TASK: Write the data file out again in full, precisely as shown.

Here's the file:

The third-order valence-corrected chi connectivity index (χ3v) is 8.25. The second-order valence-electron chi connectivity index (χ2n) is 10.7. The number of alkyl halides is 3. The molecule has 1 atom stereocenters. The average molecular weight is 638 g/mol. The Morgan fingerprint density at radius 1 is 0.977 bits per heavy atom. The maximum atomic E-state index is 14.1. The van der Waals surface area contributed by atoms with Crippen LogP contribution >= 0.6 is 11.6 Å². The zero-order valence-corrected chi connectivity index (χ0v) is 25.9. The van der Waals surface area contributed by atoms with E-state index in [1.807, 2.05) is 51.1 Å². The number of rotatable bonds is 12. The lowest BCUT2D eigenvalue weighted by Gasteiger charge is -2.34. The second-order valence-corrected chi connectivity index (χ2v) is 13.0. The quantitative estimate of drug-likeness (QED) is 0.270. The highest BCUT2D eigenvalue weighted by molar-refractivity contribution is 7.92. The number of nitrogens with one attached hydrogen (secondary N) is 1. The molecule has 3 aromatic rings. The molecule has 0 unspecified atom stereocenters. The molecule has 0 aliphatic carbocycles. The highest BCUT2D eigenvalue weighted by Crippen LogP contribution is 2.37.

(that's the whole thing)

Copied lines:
The third-order valence-corrected chi connectivity index (χ3v) is 8.25. The second-order valence-electron chi connectivity index (χ2n) is 10.7. The number of alkyl halides is 3. The molecule has 1 atom stereocenters. The average molecular weight is 638 g/mol. The Morgan fingerprint density at radius 1 is 0.977 bits per heavy atom. The maximum atomic E-state index is 14.1. The van der Waals surface area contributed by atoms with Crippen LogP contribution >= 0.6 is 11.6 Å². The zero-order valence-corrected chi connectivity index (χ0v) is 25.9. The van der Waals surface area contributed by atoms with E-state index in [1.807, 2.05) is 51.1 Å². The number of rotatable bonds is 12. The lowest BCUT2D eigenvalue weighted by Gasteiger charge is -2.34. The second-order valence-corrected chi connectivity index (χ2v) is 13.0. The quantitative estimate of drug-likeness (QED) is 0.270. The highest BCUT2D eigenvalue weighted by molar-refractivity contribution is 7.92. The number of nitrogens with one attached hydrogen (secondary N) is 1. The molecule has 3 aromatic rings. The molecule has 0 unspecified atom stereocenters. The molecule has 0 aliphatic carbocycles. The highest BCUT2D eigenvalue weighted by Crippen LogP contribution is 2.37.